It might not have been the most auspicious way to start off the new year, but if you were stuck at home during this year’s Chinese New Year, you may have indulged yourself in Netflix’s Crime Scene: The Vanishing at the Cecil Hotel, which has been trending during the CNY period.
The premise of the case, as presented by Netflix, was deeply intriguing—the mysterious disappearance of a young girl, Elisa Lam, set against the sinister backdrop of a once-stately hotel now in shambles. Along with actual footage of the girl’s last moments that were captured in the hotel elevator, this true-crime documentary seemed highly promising at first glance.
But was it worth all the hype in the end?
Here’s a quick review of Crime Scene: The Vanishing at the Cecil Hotel.
Warning: Major spoilers ahead.
Background on the Disappearance of Elisa Lam
If you’re unfamiliar with the high-profile case of Elisa Lam, here’s a quick rundown.
Elisa Lam was a Canadian student who had been travelling alone through Los Angeles in 2013. She had stayed in the Cecil Hotel in downtown L.A. and would check in with her parents every single day.
On the day that she was supposed to check out of the hotel, her parents did not hear from her. They then reported her missing, which led to a frantic search for Lam.
The Los Angeles Police Department (LAPD) decided to release video footage of the last time that Lam was seen to the public, hoping that it would help with the search.
In what is now known as the infamous elevator video, Lam is seen behaving bizarrely in the hotel elevator, making strange hand gestures and pressing all the buttons on the elevator, peeking furtively through the doors, and generally looking panicked and distressed.
Needless to say, the strange video shrouded the case in even more mystery and eeriness, which sparked massive global interest in it.
You can watch the video here, but be warned: it’s not for the faint-hearted:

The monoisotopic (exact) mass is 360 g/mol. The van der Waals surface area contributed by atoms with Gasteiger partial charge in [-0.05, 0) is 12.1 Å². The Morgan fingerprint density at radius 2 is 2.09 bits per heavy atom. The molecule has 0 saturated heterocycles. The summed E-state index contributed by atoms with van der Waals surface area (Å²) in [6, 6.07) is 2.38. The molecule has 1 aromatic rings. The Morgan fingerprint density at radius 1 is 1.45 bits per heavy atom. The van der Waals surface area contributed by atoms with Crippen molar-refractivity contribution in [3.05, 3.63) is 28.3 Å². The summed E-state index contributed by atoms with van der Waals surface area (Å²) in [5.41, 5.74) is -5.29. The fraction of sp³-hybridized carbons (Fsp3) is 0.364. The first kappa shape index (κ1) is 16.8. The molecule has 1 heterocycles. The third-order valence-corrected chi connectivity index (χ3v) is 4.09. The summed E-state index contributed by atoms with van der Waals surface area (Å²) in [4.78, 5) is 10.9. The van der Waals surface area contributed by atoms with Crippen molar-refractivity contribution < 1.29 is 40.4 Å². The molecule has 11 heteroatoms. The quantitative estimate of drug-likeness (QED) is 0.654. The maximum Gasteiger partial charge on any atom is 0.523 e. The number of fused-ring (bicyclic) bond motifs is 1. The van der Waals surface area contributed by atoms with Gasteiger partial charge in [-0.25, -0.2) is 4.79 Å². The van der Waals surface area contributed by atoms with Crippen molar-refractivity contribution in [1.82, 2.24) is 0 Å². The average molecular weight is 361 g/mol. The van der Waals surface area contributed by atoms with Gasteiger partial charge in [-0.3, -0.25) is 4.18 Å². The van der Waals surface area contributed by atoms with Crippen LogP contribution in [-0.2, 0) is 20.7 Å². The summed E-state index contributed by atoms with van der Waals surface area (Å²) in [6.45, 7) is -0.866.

Lam was eventually found in a water tank on the rooftop of the Cecil Hotel by a maintenance worker, and her death was ruled as accidental due to drowning.
It was discovered that she had been suffering from bipolar disorder and that she had not been taking the full required dose of medication for her condition surrounding her time of death, which may have played a significant role in the tragedy of her death.
The Verdict on Crime Scene: The Vanishing at the Cecil Hotel
While it cannot be denied that the Netflix documentary was filled with suspense, keeping audiences on the edge of their seat and waiting for bated breath for the big reveal, perhaps that was exactly where the problem lay.
The entire show, which consists of four episodes averaging around 55 minutes each, could easily have been condensed into a single episode.
Instead, important information that should have been revealed right at the beginning was withheld, entertaining wild possibilities and conspiracy theories that allowed the show to stretch on for much longer than it should have.
Examples include highlighting similarities between Elisa Lam’s death and the 2002 Japanese horror film Dark Water, as well as the fact that Lam’s name was identical to a certain tuberculosis test, entertaining the groundless assertion that perhaps she was a biological weapon or agent sent by the government or terrorist group to infect the homeless population in L.A.
Even worse, Death Metal singer Morbid was accused by Internet sleuths of being responsible for the murder of Elisa Lam. The documentary at first hides the fact that Morbid stayed in the Cecil Hotel a whole year before the case, and only reveals later that he was not even in the U.S. during her time of disappearance, indulging in the possibility that he could have been involved in Lam’s death—all for the sake of enhancing the mystery, entrenching the murderous fantasy.
It was only revealed towards the very end in the last episode that Lam had been suffering from bipolar disorder, and that she had not been taking her medication around her time of death, which could have explained her behaviour in the elevator and eventually, her death.
It is evident that Netflix capitalised upon the mystery and strangeness of the case to present a sensationalised, perhaps even a cinematic version, of reality.
Ultimately, when the curtain of fantasy and conspiracy is pulled back, Lam was a victim of mental health struggles that could have cost her her life. And Netflix did not do justice to that fact, instead choosing to give airtime to speculation over truth.
The documentary is now streaming in Netflix, and unless you’re one who only watches Korean drama with your account, this show should’ve popped up on your Netflix homepage every single time you log in.
Featured Image: Dennis Romero’s YouTube Channel